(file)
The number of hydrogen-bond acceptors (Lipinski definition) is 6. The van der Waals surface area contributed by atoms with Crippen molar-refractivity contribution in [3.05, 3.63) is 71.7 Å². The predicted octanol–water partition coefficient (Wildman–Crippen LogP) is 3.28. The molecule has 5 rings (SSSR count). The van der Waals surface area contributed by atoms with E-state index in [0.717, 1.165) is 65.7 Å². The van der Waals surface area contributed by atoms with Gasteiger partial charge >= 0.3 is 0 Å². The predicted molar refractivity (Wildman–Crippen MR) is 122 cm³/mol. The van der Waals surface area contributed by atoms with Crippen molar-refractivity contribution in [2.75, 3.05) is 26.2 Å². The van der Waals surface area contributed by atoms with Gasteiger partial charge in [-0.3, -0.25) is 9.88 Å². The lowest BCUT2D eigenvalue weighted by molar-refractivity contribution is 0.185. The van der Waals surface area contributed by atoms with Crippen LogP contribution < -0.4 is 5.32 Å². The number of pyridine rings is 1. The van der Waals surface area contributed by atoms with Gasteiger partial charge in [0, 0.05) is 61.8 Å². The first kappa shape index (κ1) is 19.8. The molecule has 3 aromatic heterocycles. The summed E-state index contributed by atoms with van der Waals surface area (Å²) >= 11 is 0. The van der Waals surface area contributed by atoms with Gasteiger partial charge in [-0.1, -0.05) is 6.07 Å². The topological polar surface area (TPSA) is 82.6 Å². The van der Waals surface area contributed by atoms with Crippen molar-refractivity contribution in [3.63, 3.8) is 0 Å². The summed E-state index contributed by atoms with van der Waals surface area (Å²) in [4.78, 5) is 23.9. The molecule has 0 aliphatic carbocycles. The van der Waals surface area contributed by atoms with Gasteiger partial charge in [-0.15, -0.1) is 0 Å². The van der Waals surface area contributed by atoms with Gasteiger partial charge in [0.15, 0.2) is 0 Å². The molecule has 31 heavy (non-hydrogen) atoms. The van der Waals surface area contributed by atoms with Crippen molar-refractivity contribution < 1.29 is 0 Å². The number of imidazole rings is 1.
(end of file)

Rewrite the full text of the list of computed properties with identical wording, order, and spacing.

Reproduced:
The number of hydrogen-bond acceptors (Lipinski definition) is 6. The van der Waals surface area contributed by atoms with Crippen molar-refractivity contribution in [3.05, 3.63) is 71.7 Å². The predicted octanol–water partition coefficient (Wildman–Crippen LogP) is 3.28. The molecule has 5 rings (SSSR count). The van der Waals surface area contributed by atoms with E-state index in [0.717, 1.165) is 65.7 Å². The van der Waals surface area contributed by atoms with Gasteiger partial charge >= 0.3 is 0 Å². The predicted molar refractivity (Wildman–Crippen MR) is 122 cm³/mol. The van der Waals surface area contributed by atoms with Crippen molar-refractivity contribution in [2.75, 3.05) is 26.2 Å². The van der Waals surface area contributed by atoms with Gasteiger partial charge in [-0.3, -0.25) is 9.88 Å². The lowest BCUT2D eigenvalue weighted by molar-refractivity contribution is 0.185. The van der Waals surface area contributed by atoms with Crippen LogP contribution < -0.4 is 5.32 Å². The number of pyridine rings is 1. The van der Waals surface area contributed by atoms with Gasteiger partial charge in [0, 0.05) is 61.8 Å². The first kappa shape index (κ1) is 19.8. The molecule has 3 aromatic heterocycles. The summed E-state index contributed by atoms with van der Waals surface area (Å²) >= 11 is 0. The van der Waals surface area contributed by atoms with Gasteiger partial charge in [-0.1, -0.05) is 6.07 Å². The topological polar surface area (TPSA) is 82.6 Å². The van der Waals surface area contributed by atoms with Crippen molar-refractivity contribution in [3.63, 3.8) is 0 Å². The summed E-state index contributed by atoms with van der Waals surface area (Å²) in [4.78, 5) is 23.9. The molecule has 0 aliphatic carbocycles. The van der Waals surface area contributed by atoms with Gasteiger partial charge in [-0.15, -0.1) is 0 Å². The van der Waals surface area contributed by atoms with Gasteiger partial charge in [0.15, 0.2) is 0 Å². The molecule has 31 heavy (non-hydrogen) atoms. The van der Waals surface area contributed by atoms with Crippen molar-refractivity contribution < 1.29 is 0 Å². The number of imidazole rings is 1.